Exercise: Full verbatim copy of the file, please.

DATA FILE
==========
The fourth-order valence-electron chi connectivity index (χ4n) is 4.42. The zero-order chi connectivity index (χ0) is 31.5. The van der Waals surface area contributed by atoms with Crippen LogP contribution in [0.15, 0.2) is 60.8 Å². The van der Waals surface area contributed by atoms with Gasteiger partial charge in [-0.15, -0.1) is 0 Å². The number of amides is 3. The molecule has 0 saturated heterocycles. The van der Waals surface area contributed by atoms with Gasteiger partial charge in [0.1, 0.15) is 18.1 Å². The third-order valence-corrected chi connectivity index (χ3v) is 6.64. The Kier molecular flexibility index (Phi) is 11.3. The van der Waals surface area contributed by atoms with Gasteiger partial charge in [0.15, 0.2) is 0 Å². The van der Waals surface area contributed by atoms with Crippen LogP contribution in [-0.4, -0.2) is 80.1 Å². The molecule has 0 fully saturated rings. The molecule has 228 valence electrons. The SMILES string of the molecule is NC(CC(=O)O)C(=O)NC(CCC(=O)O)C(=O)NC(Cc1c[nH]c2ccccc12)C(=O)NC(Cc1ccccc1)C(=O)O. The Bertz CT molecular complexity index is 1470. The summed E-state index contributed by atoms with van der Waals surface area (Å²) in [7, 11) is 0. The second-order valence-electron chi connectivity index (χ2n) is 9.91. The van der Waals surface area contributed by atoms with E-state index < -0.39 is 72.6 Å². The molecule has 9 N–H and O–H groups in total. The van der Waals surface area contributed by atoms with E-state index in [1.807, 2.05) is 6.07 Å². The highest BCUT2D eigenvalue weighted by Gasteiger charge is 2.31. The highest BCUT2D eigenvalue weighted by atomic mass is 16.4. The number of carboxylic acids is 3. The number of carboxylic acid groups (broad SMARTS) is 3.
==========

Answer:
The fourth-order valence-electron chi connectivity index (χ4n) is 4.42. The zero-order chi connectivity index (χ0) is 31.5. The van der Waals surface area contributed by atoms with Crippen LogP contribution in [0.15, 0.2) is 60.8 Å². The van der Waals surface area contributed by atoms with Gasteiger partial charge in [-0.15, -0.1) is 0 Å². The number of amides is 3. The molecule has 0 saturated heterocycles. The van der Waals surface area contributed by atoms with Gasteiger partial charge in [0.1, 0.15) is 18.1 Å². The third-order valence-corrected chi connectivity index (χ3v) is 6.64. The Kier molecular flexibility index (Phi) is 11.3. The van der Waals surface area contributed by atoms with Gasteiger partial charge in [0.15, 0.2) is 0 Å². The van der Waals surface area contributed by atoms with Crippen LogP contribution in [-0.4, -0.2) is 80.1 Å². The molecule has 0 fully saturated rings. The molecule has 228 valence electrons. The SMILES string of the molecule is NC(CC(=O)O)C(=O)NC(CCC(=O)O)C(=O)NC(Cc1c[nH]c2ccccc12)C(=O)NC(Cc1ccccc1)C(=O)O. The Bertz CT molecular complexity index is 1470. The summed E-state index contributed by atoms with van der Waals surface area (Å²) in [7, 11) is 0. The second-order valence-electron chi connectivity index (χ2n) is 9.91. The van der Waals surface area contributed by atoms with E-state index < -0.39 is 72.6 Å². The molecule has 9 N–H and O–H groups in total. The van der Waals surface area contributed by atoms with E-state index in [1.807, 2.05) is 6.07 Å². The highest BCUT2D eigenvalue weighted by Gasteiger charge is 2.31. The highest BCUT2D eigenvalue weighted by atomic mass is 16.4. The number of carboxylic acids is 3. The number of carboxylic acid groups (broad SMARTS) is 3.